Review of “The Third Man” (1949)

trailer from YouTube

This is this week’s Saturday night pizza and bad movie offering. The pizza and wine were good, and so was the movie, which we borrowed from the library.


American writer Holly Martins (Joseph Cotton) arrives in post-war Vienna at the invitation of an old friend, Harry Lime (Orson Welles). Lime has promised Martins a job, something the author of westerns of middling success looks forward to. He’s rather surprised that Harry isn’t at the train station to meet him.

Post-war Vienna, like post-war Berlin, is divided into sectors, each controlled by the Allied Powers and the USSR: the American, the British, the French, and the Soviet Union. The Center of Vienna is under joint control. The black market flourishes.

Martins makes his way to Harry’s apartment, where the porter, Karl (Paul Hörbiger), who speaks a little English, tells him he’s fifteen minutes too late. Harry’s coffin has been taken away. He was knocked over by a truck and died instantly.

Martins goes to the funeral. He notices a beautiful woman (Alida Valli) grieving. As the ceremony concludes, a man in a British uniform approaches him, offers him a ride and a drink. He introduces himself as Maj. Calloway (Trevor Howard), a police officer in the British sector.

Over that drink, he tells Holly he’s glad Harry is dead. He was a racketeer and a murderer. Drunk and maudlin, Holly takes a swing at him but is knocked onto his rear by Sergeant Paine (Bernard Lee). The Sergeant apologizes and assures him he likes his books. Calloway then agrees to put Holly up in a nearby hotel and get him a ticket on a plane out of Vienna the next day.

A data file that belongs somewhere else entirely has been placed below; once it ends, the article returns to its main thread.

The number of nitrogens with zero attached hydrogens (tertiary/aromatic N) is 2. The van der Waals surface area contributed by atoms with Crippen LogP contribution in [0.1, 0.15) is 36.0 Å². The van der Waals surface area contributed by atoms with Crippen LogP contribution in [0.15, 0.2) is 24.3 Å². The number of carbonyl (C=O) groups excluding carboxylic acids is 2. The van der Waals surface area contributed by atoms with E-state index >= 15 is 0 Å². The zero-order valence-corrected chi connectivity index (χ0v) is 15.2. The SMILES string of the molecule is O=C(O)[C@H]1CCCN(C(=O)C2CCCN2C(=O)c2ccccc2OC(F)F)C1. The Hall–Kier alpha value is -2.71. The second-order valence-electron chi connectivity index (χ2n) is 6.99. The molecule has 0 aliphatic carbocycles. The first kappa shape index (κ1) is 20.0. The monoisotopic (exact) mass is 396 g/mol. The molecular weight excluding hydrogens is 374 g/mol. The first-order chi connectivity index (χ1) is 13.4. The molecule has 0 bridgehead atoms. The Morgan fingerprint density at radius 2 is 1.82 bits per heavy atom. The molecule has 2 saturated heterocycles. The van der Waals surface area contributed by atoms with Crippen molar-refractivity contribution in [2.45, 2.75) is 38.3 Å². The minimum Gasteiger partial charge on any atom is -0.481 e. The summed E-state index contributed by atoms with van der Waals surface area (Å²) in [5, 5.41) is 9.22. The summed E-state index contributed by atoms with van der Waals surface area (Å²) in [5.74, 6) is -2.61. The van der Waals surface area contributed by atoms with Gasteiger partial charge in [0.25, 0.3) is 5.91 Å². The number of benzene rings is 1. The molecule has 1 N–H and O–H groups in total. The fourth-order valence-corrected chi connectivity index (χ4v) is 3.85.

Of course, Holly stays.  He wonders about Harry’s death. A mutual friend, Baron Kurtz (Ernst Deutsch), tells him he and Harry were out walking. He was struck when he crossed the street to talk to a Romanian friend, Popescu (Siegfried Breuer). As he was dying, he left instructions for the welfare of Martins and his lover, Anna.

But, if he died immediately… He talks again to Karl, who tells him—against his wife’s wishes—three men carried Harry’s body to the side of the road, and he was killed instantly.

But there were only two men in the area, Kurtz and Popescu.

“Who was the third man?” Martins asks.


This portrays the sadness and destruction of post-war Europe nicely. One gets a sense of nihilism, particularly in the character of Anna. She says at one point she is glad Harry is dead. She doesn’t love him, but he is part of her.

Holly seeks to do right. At first, he seeks justice for his friend. The theme of friendship runs through the movie, as does the idea of morality, of choosing the higher good over the expedient. The choices are not black and white but shades of gray.

One of the most famous scenes of the movie takes place between Lime and Martins as they ride the famous Ferris wheel in Vienna, the Wiener Riesenrad, located at this time in the Soviet-controlled sector. Where else would someone go if they were hiding from, say, the British authorities?